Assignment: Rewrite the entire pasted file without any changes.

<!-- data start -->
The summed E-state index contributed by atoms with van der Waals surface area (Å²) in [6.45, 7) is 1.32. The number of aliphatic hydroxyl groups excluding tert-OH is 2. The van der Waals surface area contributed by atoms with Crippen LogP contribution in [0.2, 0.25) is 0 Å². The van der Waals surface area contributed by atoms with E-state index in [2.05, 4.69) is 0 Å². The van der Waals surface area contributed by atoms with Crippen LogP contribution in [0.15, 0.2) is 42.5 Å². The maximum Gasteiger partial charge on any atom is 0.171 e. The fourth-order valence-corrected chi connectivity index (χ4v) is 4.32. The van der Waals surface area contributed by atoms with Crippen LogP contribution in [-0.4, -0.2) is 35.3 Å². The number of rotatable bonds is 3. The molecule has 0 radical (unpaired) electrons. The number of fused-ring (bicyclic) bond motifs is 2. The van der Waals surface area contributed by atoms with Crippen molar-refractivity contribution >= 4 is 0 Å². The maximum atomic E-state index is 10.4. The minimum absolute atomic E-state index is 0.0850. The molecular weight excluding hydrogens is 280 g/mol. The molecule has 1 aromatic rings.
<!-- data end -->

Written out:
The summed E-state index contributed by atoms with van der Waals surface area (Å²) in [6.45, 7) is 1.32. The number of aliphatic hydroxyl groups excluding tert-OH is 2. The van der Waals surface area contributed by atoms with Crippen LogP contribution in [0.2, 0.25) is 0 Å². The van der Waals surface area contributed by atoms with E-state index in [2.05, 4.69) is 0 Å². The van der Waals surface area contributed by atoms with Crippen LogP contribution in [0.15, 0.2) is 42.5 Å². The maximum Gasteiger partial charge on any atom is 0.171 e. The fourth-order valence-corrected chi connectivity index (χ4v) is 4.32. The van der Waals surface area contributed by atoms with Crippen LogP contribution in [-0.4, -0.2) is 35.3 Å². The number of rotatable bonds is 3. The molecule has 0 radical (unpaired) electrons. The number of fused-ring (bicyclic) bond motifs is 2. The van der Waals surface area contributed by atoms with Crippen molar-refractivity contribution >= 4 is 0 Å². The maximum atomic E-state index is 10.4. The minimum absolute atomic E-state index is 0.0850. The molecular weight excluding hydrogens is 280 g/mol. The molecule has 1 aromatic rings.